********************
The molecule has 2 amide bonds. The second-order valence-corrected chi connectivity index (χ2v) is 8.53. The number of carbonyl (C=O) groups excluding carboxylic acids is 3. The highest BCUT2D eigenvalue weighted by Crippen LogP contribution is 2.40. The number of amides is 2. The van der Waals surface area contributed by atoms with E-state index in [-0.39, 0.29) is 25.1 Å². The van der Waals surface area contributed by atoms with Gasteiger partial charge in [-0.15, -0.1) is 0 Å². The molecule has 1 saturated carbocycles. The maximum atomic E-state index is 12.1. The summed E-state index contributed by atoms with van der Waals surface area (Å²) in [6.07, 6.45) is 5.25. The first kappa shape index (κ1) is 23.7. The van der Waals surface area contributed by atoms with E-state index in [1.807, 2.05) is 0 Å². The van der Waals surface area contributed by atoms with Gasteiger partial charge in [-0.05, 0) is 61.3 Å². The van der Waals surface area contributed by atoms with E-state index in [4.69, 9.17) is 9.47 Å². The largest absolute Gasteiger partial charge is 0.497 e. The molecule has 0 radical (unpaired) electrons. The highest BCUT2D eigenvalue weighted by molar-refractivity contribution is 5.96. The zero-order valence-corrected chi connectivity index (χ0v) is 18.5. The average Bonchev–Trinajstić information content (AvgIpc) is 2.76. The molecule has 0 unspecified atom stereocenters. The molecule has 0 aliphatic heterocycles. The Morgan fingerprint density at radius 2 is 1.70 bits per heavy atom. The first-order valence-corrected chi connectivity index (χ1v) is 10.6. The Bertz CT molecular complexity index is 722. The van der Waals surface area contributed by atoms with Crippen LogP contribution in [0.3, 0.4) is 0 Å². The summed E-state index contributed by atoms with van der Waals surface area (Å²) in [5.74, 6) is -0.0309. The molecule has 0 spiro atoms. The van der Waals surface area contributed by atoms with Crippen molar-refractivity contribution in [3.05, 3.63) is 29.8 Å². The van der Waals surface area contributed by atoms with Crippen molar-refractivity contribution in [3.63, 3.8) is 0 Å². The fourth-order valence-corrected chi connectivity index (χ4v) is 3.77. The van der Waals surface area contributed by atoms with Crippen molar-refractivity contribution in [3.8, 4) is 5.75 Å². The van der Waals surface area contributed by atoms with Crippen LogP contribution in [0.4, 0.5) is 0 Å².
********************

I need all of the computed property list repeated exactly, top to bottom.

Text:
The molecule has 2 amide bonds. The second-order valence-corrected chi connectivity index (χ2v) is 8.53. The number of carbonyl (C=O) groups excluding carboxylic acids is 3. The highest BCUT2D eigenvalue weighted by Crippen LogP contribution is 2.40. The number of amides is 2. The van der Waals surface area contributed by atoms with E-state index in [-0.39, 0.29) is 25.1 Å². The van der Waals surface area contributed by atoms with Gasteiger partial charge in [-0.15, -0.1) is 0 Å². The molecule has 1 saturated carbocycles. The maximum atomic E-state index is 12.1. The summed E-state index contributed by atoms with van der Waals surface area (Å²) in [6.07, 6.45) is 5.25. The first kappa shape index (κ1) is 23.7. The van der Waals surface area contributed by atoms with E-state index in [1.807, 2.05) is 0 Å². The van der Waals surface area contributed by atoms with Gasteiger partial charge in [-0.05, 0) is 61.3 Å². The van der Waals surface area contributed by atoms with E-state index in [4.69, 9.17) is 9.47 Å². The largest absolute Gasteiger partial charge is 0.497 e. The molecule has 0 radical (unpaired) electrons. The highest BCUT2D eigenvalue weighted by molar-refractivity contribution is 5.96. The zero-order valence-corrected chi connectivity index (χ0v) is 18.5. The average Bonchev–Trinajstić information content (AvgIpc) is 2.76. The molecule has 0 unspecified atom stereocenters. The molecule has 0 aliphatic heterocycles. The Morgan fingerprint density at radius 2 is 1.70 bits per heavy atom. The first-order valence-corrected chi connectivity index (χ1v) is 10.6. The Bertz CT molecular complexity index is 722. The van der Waals surface area contributed by atoms with Crippen LogP contribution in [0.3, 0.4) is 0 Å². The summed E-state index contributed by atoms with van der Waals surface area (Å²) in [5.74, 6) is -0.0309. The molecule has 0 spiro atoms. The van der Waals surface area contributed by atoms with Crippen molar-refractivity contribution in [3.05, 3.63) is 29.8 Å². The van der Waals surface area contributed by atoms with Crippen molar-refractivity contribution in [3.63, 3.8) is 0 Å². The fourth-order valence-corrected chi connectivity index (χ4v) is 3.77. The van der Waals surface area contributed by atoms with Crippen molar-refractivity contribution in [3.8, 4) is 5.75 Å². The van der Waals surface area contributed by atoms with Crippen LogP contribution in [0.4, 0.5) is 0 Å².